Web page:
Invincible Sun: why Christmas (does not) coincide with the solstice

Christmas is one of the main holidays for Christians. The vast majority of representatives of this religion celebrate it on December 25. Those who are interested in astronomy will immediately notice that the date of Christmas is suspiciously close to the winter solstice, and they will be right. The original meaning of this holiday was the completion of the annual cycle, the beginning of the return from darkness to light (hence one of the ancient Slavic names for the solstice is “sontsevorot” which can be translated as “returning of the Sun”). However, the calendar dates of these events differ by three days. Where could this difference come from?

Observational inaccuracies

As Christianity spread throughout the world, it adapted to the customs and rituals of other nations. One of the first such rites was the celebration of the solstice. It was present in virtually all pre-Christian European cultures and beliefs: for example, the Scandinavians celebrated Yule, and the ancient Romans celebrated the Invincible Sun on December 25.

Why on December 25, and not on December 21 or 22, when it is actually the shortest daylight hours? Because our ancient ancestors determined the moment of the solstice when the points of sunrise and sunset, after having moved the farthest to the south, began to move in the opposite direction. For some time before and after the solstice, this shift was very insignificant, becoming noticeable at least 2-3 days after December 22. It was only with the advent of telescopes that astronomers learned to measure the declination of the center of the solar disk with greater accuracy. But this was already in modern times — in the XVII-XVIII centuries. And in the Roman era, scientists still used horizon observatories like the famous Stonehenge for this purpose. By the way, the same “delay” occurred with another, less important Christian holiday, the Nativity of John the Baptist. It is celebrated on June 25 and “accompanies” the summer solstice, which falls on the 21st or 22nd of the same month.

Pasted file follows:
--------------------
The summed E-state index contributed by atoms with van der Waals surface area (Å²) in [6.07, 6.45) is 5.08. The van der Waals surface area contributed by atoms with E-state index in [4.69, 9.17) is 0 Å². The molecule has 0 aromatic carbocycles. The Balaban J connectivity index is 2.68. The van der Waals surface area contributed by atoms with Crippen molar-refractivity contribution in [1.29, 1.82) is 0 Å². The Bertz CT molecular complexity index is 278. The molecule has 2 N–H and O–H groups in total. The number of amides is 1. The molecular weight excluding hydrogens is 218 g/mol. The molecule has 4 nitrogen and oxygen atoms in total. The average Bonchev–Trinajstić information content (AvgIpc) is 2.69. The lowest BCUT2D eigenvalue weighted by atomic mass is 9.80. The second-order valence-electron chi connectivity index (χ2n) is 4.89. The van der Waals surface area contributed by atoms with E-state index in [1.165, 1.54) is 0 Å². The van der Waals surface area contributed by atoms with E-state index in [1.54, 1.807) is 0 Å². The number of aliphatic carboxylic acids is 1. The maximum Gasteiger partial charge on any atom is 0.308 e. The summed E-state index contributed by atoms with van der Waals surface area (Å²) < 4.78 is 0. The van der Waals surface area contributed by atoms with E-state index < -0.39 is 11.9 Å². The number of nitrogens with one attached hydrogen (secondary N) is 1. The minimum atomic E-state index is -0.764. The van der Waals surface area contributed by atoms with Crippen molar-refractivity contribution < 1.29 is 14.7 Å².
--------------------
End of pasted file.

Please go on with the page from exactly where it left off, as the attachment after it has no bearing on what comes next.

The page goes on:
Calendar discrepancies

According to another version, the ancient Romans knew the exact day of the winter solstice and scheduled their holiday of the Invincible Sunfor that day. In the year 431, at the Third Ecumenical Council in Ephesus, this day was approved as the official date of Christmas. The problem was that the Julian calendar, introduced in the Roman Empire on January 1, 45 BC, although the most accurate at the time, still had an error at fairly long intervals — one day in 128 years. So, by the time of the Council of Ephesus, it had managed to “lag” behind the astronomical solstice by three days, and by then it actually fell not on December 25, but on December 22.
Fresco depicting the Cathedral of Ephesus (Basilica of the Fourvières, Lyon, France). Source:

Later, it was decided not to change the dates of church holidays set by the Third Ecumenical Council, but the calendar had to be adapted to the new astronomical realities. This was done by Pope Gregory VIII in 1582, when we finally received the Gregorian calendar, which we now use as a civil calendar.

A real event

Finally, we cannot exclude the possibility that some remarkable celestial event took place on December 25, interpreted by contemporaries as a “harbinger” of the birth of a prominent person. Moreover, it could have happened not only in advance, but also post factum: according to the Bible, the three kings followed the “Star of Bethlehem” that led them to the baby Jesus — but nowhere does it say how long they were on the road, and it is not at all clear if the star shone at the exact moment of the birth of the One to whom they were to pay homage.

There are many versions of what might have actually happened in the sky. But it must have been a somewhat unusual, rare phenomenon, one that does not happen every year. For example, a close conjunction of bright planets, the appearance of a large comet, a nova or supernova explosion — anything that can attract the attention of a large number of people. Thus, the explosion of a massive luminary in the constellation Taurus, whose radiation reached the Earth on July 4, 1054 (as a result of this explosion, the Crab Nebula was formed), “resonated” almost eight centuries later — with the Independence Day of the United States.

In the case of the Nativity of Christ, no such unambiguous “astronomical reference” has yet been found, so this version is considered rather unlikely. However, it should not be completely rejected, of course. Finally, we cannot rule out the possibility that about two thousand years ago (or maybe even less) an extraordinary person was indeed born on December 25, who did much to establish and spread Christianity — and then some elements of his biography “migrated” to the life of Jesus Christ. However, this is a completely different story…

Earlier, we wrote about the actual calendar by which we now celebrate Christmas.